How would you explain what Eden Projects is, and what they do?

Eden are a non-profit tree-planting organisation. They have projects in Madagascar, Nepal and Haiti right now and recently completed a large-scale project in Ethiopia which planted over 15 million trees. What drew me to them was their human focus; they’re not just trying to industrialise reforestation for raw quantities’ sake, local economic autonomy matters too. They also take polycultural approaches, like agroforestry and ecosystem restoration, rather than just copy and pasting pine trees. Eden are replanting mangrove forests in Madagascar, for instance, which in turn rehabilitate surrounding coral reefs, and given they’re both some of the most diverse habitats on the planet, so much life flourishes subsequently. So, these beautiful chain reactions are possible and it’s nice that music can help trigger them.

Saplings first release will be an EP from you and Rob. Do you have plans to release anyone else yet?

There are plans, yeah. Earlier this year, I met a Demeter farmer at a pub in Tirol, Austria. He’s also a self-taught cellist, playing for fun at home with family and all that. I got to hear him play back at his house and found it really transporting. It was such a chance meeting, and it still blows my mind. Anyway, we’ve since done a little record for him under the name Tarran. He doesn’t want to participate in the music world generally but he’s up for putting it out on Saplings. There are other artists, but that’s probably enough info for now!

Any surprising responses since you announced Saplings? What’s the feedback been like?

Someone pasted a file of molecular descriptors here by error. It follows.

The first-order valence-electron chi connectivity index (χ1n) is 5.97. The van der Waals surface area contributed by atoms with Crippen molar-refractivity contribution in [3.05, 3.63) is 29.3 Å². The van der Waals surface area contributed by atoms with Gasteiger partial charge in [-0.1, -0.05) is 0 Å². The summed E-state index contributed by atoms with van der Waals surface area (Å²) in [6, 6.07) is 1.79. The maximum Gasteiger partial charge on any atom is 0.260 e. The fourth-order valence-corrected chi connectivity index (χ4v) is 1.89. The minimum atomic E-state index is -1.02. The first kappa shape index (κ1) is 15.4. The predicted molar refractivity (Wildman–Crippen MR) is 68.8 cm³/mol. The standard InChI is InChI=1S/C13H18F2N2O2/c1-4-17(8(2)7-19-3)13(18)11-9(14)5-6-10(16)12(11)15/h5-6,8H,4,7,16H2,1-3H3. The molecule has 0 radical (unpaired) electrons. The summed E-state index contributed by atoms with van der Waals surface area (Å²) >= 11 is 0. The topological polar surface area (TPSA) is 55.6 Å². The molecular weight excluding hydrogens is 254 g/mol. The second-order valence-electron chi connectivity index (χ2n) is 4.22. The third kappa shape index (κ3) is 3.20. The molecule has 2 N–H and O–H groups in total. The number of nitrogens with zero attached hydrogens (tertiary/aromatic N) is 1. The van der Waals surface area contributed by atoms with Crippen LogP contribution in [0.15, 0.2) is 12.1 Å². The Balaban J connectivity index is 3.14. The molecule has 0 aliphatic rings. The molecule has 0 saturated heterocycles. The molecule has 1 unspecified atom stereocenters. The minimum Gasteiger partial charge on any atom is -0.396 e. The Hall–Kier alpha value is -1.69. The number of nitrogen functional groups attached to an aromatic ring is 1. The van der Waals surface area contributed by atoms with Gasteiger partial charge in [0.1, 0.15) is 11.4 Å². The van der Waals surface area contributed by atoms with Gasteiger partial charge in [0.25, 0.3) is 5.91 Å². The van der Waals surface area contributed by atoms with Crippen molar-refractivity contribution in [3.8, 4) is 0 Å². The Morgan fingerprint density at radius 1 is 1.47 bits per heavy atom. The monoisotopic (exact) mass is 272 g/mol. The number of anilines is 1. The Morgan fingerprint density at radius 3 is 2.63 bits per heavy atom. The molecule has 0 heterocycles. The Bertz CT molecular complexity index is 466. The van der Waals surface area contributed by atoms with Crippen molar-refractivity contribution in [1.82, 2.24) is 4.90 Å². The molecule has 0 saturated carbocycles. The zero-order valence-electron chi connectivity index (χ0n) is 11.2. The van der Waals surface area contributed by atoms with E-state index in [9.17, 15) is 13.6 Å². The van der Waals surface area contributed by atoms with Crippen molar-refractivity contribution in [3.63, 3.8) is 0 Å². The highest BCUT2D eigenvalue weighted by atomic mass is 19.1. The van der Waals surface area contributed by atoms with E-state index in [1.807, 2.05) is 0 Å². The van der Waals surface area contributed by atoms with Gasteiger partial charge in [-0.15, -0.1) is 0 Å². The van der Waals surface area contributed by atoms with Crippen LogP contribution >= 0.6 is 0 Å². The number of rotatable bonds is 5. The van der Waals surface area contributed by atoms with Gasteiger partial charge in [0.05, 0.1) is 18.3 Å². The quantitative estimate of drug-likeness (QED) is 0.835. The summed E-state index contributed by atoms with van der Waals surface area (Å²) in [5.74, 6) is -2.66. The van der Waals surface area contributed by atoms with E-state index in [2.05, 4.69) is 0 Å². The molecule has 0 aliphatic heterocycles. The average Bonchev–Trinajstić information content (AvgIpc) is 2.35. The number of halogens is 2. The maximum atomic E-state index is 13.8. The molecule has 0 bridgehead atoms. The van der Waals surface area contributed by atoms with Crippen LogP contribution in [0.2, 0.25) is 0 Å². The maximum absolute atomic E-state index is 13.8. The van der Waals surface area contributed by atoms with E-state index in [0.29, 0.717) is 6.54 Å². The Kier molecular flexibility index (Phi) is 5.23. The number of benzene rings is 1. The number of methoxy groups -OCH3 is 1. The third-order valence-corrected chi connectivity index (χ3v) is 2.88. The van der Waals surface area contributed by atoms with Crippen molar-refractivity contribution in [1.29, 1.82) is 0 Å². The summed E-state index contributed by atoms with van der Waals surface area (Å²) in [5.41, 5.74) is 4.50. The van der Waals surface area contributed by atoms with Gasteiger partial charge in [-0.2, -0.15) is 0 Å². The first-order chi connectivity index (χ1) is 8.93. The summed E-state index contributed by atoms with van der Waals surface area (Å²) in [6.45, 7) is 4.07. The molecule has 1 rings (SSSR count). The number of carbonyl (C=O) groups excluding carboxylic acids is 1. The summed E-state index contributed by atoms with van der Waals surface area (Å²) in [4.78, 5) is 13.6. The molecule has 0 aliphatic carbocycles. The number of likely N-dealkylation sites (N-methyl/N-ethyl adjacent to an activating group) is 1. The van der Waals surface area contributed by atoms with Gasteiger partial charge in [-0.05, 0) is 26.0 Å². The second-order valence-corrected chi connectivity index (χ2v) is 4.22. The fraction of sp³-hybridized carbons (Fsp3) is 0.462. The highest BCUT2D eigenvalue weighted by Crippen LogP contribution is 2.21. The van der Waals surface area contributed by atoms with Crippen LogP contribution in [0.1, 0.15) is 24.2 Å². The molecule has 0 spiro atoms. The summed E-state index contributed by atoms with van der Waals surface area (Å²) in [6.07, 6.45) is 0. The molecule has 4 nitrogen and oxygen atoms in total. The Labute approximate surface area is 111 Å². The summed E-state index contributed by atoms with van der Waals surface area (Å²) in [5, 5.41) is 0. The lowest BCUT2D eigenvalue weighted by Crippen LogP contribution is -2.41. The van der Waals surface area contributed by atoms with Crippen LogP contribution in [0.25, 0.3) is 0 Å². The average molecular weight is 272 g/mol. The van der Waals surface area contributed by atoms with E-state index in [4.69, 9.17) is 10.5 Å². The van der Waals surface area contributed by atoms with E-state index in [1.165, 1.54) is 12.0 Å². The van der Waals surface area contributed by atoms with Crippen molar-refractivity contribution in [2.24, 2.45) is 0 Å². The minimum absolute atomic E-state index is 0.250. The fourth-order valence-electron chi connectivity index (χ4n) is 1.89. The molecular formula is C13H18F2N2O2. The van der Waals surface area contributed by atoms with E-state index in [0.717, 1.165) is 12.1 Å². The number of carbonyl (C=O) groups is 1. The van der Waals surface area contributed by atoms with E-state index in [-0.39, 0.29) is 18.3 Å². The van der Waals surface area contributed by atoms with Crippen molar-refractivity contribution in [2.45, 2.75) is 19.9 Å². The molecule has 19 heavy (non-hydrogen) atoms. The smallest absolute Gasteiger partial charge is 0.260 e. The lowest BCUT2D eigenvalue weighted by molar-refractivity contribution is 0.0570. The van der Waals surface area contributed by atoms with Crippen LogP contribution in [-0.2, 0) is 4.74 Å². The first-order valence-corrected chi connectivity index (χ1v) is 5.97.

I’ve been really impressed by friends whose own practices were potentially critiqued by the Saplings model. They went straight to the bigger picture and have started integrating similar stuff into their own platforms. That was cool. I want to stress that it’s really not a personal dig at anyone nor just an aesthetic that’s now ‘taken’ – this is ultimately about tangible impact for the planet, so the more the merrier.

You plan to do heirloom seed varieties in the future – could you expand a bit more on what this means and why you want to do it?

Yeah, what I want to do eventually – and other labels to do too – is consider replacing vinyl, CDs, tapes and so on with seeds, but especially seed varieties that are under threat, such as heirloom varieties. So many vinyl releases give away a digital download code now anyway, so it’s basically a straight swap.

Heirloom seeds are just older, organic fruit and vegetable varieties that the industrial food system and supermarkets don’t sell. The industrial food system has wiped out over 90 per cent of our food seed varieties. Seed savers are still out there keeping these varieties alive, but I think their industry deserves more income and the kind of security that allows them to scale up. It’s just taking time to strike up all the necessary partnerships there, as naturally we need to be able to link people to their nearest seed savers. In the end we’ll have inadvertently become a connection point for seed banks around the world.

Saplings Records will begin releasing music and planting trees very soon.